In this step, a concentration factor of 3 was achieved (giving around 185 kg of concentrated MF permeate was collected). Even higher concentration factor could be obtained if the the filtration was continued. In this example, feed with the approx brix and pH of 16.5 and 3.3, respectively, was collected to be sent to spray dryer. The mother liquor at acidic pH after ultrafiltration step was analysed according to Example 1.20.

Drying of pH-adiusted. concentrated mother liquor

A portion of pH-adjusted, concentrated mother liquor was dried using a spray dryer with an inlet temperature of 185 C degree and outlet temperature of approx. 85 C degree. The resulting powder (approx. 15 Kg) had a water content of approx. 4.0% w/w. The content of microorgan isms was analysed according to Example 1.20.

Results:

As can be seen from Table 12, addition of acid to adjust the pH of mother liquor from approx. 5.5 to 3.2 resulted in decreasing the total plate count around ten times. In addition, microfiltra tion step could successfully remove the bacteria as the total plate count of the permeate was reduced to < 1000 CFU/g . After spray drying the final mother liquor powder at pH 3.2 had total plate count of 10 CFU/g.

Table 12 Concent of microorganisms (CFU/g) after each process step

In addition, mother liquor after pH adjustment to 3.2 was kept for three days at 5 degree C storage. The total plate count has been reduced from 460,000 CFU/g to 350,000 CFU/g . Reduc tion of the total plate count of the sample before and after storage showed that keeping the mother liquor at acidic pH of 3.2 will lead to inhibit the growth of the bacteria too.

Conclusion :

Acidification in order to produce the mother liquor powder at pH 3.2 gave rise to a significant bacterial load reduction. In addition, the turbidity of the mother liquor was reduced from about 87 to 24 NTU which is believed to be the result of dissolving the BLG crystals and/or microbial load reduction in mother liquor.

Further, microfiltration of mother liquor led to successful bacterial removal . In addition, using the final powder at pH of approx. 3.2 has a transparent appearance and a turbidity below 50 NTU. Consequently, the acidic powder derived from the mother liquor conditioned may be used in beverage and instant beverage applications, e.g . for pediatric nutrition.

Example 8: Solving the processing problems of the mother liquor bv increasing the PH

400 mL mother liquor at a pH of approx. 5.5 was mixed with diluted KOH to obtain a pH of ap prox. 7. The pH-adjusted mother liquor was subjected to filtration step using a Synder HFK328 membrane at a transmembrane pressure of 4 bars and temperature of approx. 10 degree C until a solids content of a brix 6 was reached.

Results:

After the ultrafiltration step the mother liquor contained 89% protein relative to total solids. Due to the pH adjustment, no fouling problems or membrane-clogging problems were encoun ter. The pH-adjusted, concentrated mother liquor appeared suitable for drying if concentrated to a higher total solids content or could alternatively be used directly without further modifica tions as an ingredient for e.g. pediatric nutrition or instant beverages.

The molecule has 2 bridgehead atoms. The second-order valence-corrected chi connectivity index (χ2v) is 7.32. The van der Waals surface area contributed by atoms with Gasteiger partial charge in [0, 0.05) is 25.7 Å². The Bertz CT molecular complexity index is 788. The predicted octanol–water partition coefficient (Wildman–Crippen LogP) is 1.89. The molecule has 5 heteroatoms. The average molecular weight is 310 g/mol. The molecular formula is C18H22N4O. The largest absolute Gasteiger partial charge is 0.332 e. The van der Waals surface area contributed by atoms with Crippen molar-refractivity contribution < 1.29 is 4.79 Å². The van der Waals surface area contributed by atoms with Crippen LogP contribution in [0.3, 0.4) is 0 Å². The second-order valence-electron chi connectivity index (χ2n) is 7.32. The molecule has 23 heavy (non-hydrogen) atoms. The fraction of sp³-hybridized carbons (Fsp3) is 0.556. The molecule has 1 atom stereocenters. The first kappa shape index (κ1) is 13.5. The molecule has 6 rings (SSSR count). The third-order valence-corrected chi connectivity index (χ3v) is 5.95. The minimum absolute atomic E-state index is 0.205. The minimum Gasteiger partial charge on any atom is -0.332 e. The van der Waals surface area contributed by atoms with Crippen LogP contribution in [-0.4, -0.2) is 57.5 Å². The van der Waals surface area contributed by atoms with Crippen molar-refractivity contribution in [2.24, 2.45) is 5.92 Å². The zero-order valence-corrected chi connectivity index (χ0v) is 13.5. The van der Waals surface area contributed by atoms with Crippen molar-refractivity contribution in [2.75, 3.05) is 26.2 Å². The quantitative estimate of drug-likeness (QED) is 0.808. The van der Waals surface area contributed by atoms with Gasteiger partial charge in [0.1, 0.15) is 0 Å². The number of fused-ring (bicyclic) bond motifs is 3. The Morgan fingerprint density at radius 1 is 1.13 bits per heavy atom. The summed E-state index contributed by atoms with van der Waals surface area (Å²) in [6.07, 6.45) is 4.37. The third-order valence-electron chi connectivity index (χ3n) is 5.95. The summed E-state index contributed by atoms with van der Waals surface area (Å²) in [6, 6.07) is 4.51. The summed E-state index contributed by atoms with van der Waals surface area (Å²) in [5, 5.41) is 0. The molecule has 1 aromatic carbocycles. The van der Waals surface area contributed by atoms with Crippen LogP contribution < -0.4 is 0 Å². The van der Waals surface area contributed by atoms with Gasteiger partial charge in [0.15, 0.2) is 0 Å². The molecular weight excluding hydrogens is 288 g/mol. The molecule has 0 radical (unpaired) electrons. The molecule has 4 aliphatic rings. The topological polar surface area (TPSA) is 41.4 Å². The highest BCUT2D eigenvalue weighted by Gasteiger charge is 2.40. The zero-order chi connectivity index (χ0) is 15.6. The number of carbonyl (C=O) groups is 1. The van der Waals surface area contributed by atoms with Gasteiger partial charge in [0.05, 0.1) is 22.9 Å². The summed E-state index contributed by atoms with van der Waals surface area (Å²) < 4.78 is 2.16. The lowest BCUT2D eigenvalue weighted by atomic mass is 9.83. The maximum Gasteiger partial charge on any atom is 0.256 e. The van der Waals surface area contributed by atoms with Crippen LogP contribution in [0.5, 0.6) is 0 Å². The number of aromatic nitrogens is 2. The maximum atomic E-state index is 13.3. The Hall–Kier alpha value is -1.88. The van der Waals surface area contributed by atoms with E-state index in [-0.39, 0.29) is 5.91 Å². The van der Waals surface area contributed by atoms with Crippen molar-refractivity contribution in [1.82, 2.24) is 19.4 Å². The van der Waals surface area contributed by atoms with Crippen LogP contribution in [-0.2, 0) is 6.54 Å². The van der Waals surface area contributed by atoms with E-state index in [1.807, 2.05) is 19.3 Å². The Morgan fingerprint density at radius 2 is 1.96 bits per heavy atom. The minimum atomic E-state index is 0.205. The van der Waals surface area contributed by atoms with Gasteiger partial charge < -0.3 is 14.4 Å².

Example 9: Further enrichment of ALA of the mother liquor

This example described further enrichment of ALA of the mother liquor.

100 L of mother liquor obtained according to Example 5 having a protein content of approx. 13.7% w/w is mixed with hydrochloric acid (8% w/v) and rapidly mixed to achieve a final pH of 4.3. The pH-adjusted mother liquor is then concentrated by ultrafiltration in a four stage, stag- es-in-series, ultrafiltration plant using a 5 kDa UF membrane to a protein content of approx. 22% w/w. The pH-adjusted, concentrated mother liquor is then passed through a tubular heat exchanger in which the temperature was slowly increased to 64 degrees C ±1 degrees C and then through a tube maintained at the same temperature of length equivalent to a residence time of 6 minutes. The solution is then cooled to 50 degrees C in a second tubular heat ex changer and collected in an insulated vat fitted with agitating paddles rotated at 20 r.p.m. After an average residence time in the vat of 10 minutes, the solution is pumped at 200 L/hr through a continuous, self-desludging clarifier. The sedimented protein fraction is discharged periodically after flushing the clarifier bowl with water. The sedimented protein fraction is suspended in pol ished water and dissolved by adjusting the pH to 6.7 by addition of aqueous NaOH (10% w/v).

The dissolved protein fraction is concentrated by ultrafiltration using a 5 kDa membrane to ap proximately 25% w/w total solids content and spray dried. The ALA-enriched powder is ex pected to contain more than 60% w/w ALA relative to total protein and have a total protein content of at least 85% relative to the total solids of the powder. The water content is at most 5% w/w.

Example 10: Infant formulas containing ALA-enriched whev protein compositions Two infant formula products, A and B, are produced from the ALA enriched whey protein pow ders of Examples 4 or 9 by mixing :

- 6.8 kg ALA enriched whey protein powder from Example 4 (for infant formula A) or Example 9 (for infant formula B),

- 20.5 kg food grade lactose,

- 152.7 kg water

- 70 kg of UF concentrated skimmed milk (9.0% w/w protein, 4.2% w/w lactose, 0.05% w/w fat, 0.7% w/w ash, 14.7% w/w total solids),

- 374 kg demineralized UF permeate of skimmed milk,

- 33.2 kg vegetable fat mix,

- 15.1 kg GOS syrup containing 71% total solids, and

- required micronutrients including vitamins, nucleotides, and poly-unsaturated fatty acids PUFA.

The blends are homogenized, pasteurized, evaporated and spray dried to produce 118 kg final Infant Formula powder with a milk serum protein/casein proportion of approx. 62/38 and an energy content of approx. 2000 kJ pr 100 g powder.

Both infant formulas mimic human breast milk better than a regular infant formula based on standard whey protein. Both infant formulas contain a higher amount ALA than a regular infant formula based on standard whey protein (especially the infant formula B). Infant formula A fur thermore contains the phospholipid-rich whey fat and the immunoglobulins of the original whey protein feed, which are perceived to be nutritionally valuable components in infant nutrition, e.g. with respect to the development of cognitive functions and the immune system of an in fant.